I agree with the sentiment of your recent letter. It was not appropriate for a faculty member outside of English to offer a course on Moby Dick. This was aggravated by the inflammatory title of the course, “Hating Moby Dick: Not Reading Melville in America.” I agree that such a course hardly speaks well of Willard College and it does little to help the embattled humanities. Moreover, it is understandable that a scholar such as yourself, who spent his career publishing books like “Knots: Ropes as Metaphor in Moby Dick” and “Why Were there no Women on the Pequod?: Moby Dick as Degendered Literary Space” would find the “Hating Moby Dick” course a slap in the face.
But let me also remind you that the new Faculty Curriculum Freedom Policy does stipulate that neither the College administration nor individual departments may prevent faculty from teaching any course that meets the basic curricular and assessment requirements. Furthermore, one suspects that you and the professor of record for the course, have what some consider to be a rather long and personal feud.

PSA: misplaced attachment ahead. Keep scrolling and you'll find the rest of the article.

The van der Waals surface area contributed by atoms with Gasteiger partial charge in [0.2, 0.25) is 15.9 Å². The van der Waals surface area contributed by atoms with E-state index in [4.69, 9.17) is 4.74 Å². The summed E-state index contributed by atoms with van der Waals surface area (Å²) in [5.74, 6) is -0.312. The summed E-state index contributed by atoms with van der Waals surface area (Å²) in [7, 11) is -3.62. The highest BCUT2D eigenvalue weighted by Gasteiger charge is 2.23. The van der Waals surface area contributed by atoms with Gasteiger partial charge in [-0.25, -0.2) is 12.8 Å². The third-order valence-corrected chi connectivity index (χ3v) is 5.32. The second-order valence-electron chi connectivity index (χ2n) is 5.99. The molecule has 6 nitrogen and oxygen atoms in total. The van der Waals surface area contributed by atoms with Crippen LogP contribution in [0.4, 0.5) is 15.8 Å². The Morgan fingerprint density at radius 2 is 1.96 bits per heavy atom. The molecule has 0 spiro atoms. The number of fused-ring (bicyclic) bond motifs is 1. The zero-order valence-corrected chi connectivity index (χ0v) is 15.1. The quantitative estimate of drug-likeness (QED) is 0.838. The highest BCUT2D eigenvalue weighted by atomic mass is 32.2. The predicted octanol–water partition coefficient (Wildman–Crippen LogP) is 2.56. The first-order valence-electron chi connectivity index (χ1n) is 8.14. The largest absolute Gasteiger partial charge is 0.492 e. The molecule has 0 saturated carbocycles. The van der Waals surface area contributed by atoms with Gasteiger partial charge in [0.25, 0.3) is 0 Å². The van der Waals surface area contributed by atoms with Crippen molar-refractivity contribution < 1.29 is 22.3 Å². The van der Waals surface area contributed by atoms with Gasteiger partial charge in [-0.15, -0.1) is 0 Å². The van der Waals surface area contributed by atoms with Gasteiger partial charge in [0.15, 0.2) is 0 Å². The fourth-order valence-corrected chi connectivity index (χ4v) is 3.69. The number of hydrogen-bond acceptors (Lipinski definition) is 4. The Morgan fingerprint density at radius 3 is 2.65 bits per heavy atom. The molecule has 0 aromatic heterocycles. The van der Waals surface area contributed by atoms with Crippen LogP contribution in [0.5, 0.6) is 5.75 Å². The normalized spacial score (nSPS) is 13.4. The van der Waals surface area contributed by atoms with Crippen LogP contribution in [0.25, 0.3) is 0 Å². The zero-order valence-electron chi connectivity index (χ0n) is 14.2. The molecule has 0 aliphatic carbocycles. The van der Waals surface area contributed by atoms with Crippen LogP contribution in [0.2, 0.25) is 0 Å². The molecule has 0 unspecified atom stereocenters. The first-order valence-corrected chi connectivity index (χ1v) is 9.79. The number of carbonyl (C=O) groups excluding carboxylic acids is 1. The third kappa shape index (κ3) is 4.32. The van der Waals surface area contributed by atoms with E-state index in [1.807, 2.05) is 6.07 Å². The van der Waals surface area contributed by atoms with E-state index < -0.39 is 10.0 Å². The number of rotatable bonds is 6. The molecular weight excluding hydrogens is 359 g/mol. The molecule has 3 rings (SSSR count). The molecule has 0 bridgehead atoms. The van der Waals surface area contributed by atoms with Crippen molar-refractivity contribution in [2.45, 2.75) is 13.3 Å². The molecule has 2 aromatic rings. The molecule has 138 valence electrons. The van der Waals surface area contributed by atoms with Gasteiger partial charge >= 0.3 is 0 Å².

I hope that the two of you can resolve this without resorting to either mediation, or lawyers, as happened last year. I would also ask that you not send your letter to the New York Times or other media outlets as the topic at hand is not of national concern in anyway that I can discern.
Have a great weekend, Henry Cotton